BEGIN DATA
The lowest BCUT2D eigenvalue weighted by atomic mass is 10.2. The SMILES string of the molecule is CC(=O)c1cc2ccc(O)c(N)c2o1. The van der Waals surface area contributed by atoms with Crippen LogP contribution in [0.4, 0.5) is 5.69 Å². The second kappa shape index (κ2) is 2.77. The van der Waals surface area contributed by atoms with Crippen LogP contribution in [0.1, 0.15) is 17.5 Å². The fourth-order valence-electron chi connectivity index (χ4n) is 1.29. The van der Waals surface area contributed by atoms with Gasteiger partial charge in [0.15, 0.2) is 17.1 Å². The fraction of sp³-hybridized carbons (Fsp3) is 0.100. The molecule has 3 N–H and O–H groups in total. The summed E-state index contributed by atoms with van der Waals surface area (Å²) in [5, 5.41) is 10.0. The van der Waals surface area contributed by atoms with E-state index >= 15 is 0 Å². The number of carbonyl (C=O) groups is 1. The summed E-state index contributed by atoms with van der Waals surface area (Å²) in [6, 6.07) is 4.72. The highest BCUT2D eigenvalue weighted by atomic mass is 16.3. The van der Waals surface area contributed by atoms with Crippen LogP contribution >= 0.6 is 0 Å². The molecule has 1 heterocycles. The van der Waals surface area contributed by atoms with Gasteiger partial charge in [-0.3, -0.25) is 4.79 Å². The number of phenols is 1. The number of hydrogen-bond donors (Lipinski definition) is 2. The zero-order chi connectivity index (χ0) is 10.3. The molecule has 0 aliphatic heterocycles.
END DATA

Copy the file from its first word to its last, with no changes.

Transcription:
The lowest BCUT2D eigenvalue weighted by atomic mass is 10.2. The SMILES string of the molecule is CC(=O)c1cc2ccc(O)c(N)c2o1. The van der Waals surface area contributed by atoms with Crippen LogP contribution in [0.4, 0.5) is 5.69 Å². The second kappa shape index (κ2) is 2.77. The van der Waals surface area contributed by atoms with Crippen LogP contribution in [0.1, 0.15) is 17.5 Å². The fourth-order valence-electron chi connectivity index (χ4n) is 1.29. The van der Waals surface area contributed by atoms with Gasteiger partial charge in [0.15, 0.2) is 17.1 Å². The fraction of sp³-hybridized carbons (Fsp3) is 0.100. The molecule has 3 N–H and O–H groups in total. The summed E-state index contributed by atoms with van der Waals surface area (Å²) in [5, 5.41) is 10.0. The van der Waals surface area contributed by atoms with E-state index >= 15 is 0 Å². The number of carbonyl (C=O) groups is 1. The summed E-state index contributed by atoms with van der Waals surface area (Å²) in [6, 6.07) is 4.72. The highest BCUT2D eigenvalue weighted by atomic mass is 16.3. The van der Waals surface area contributed by atoms with Crippen LogP contribution >= 0.6 is 0 Å². The molecule has 1 heterocycles. The van der Waals surface area contributed by atoms with Gasteiger partial charge in [-0.3, -0.25) is 4.79 Å². The number of phenols is 1. The number of hydrogen-bond donors (Lipinski definition) is 2. The zero-order chi connectivity index (χ0) is 10.3. The molecule has 0 aliphatic heterocycles.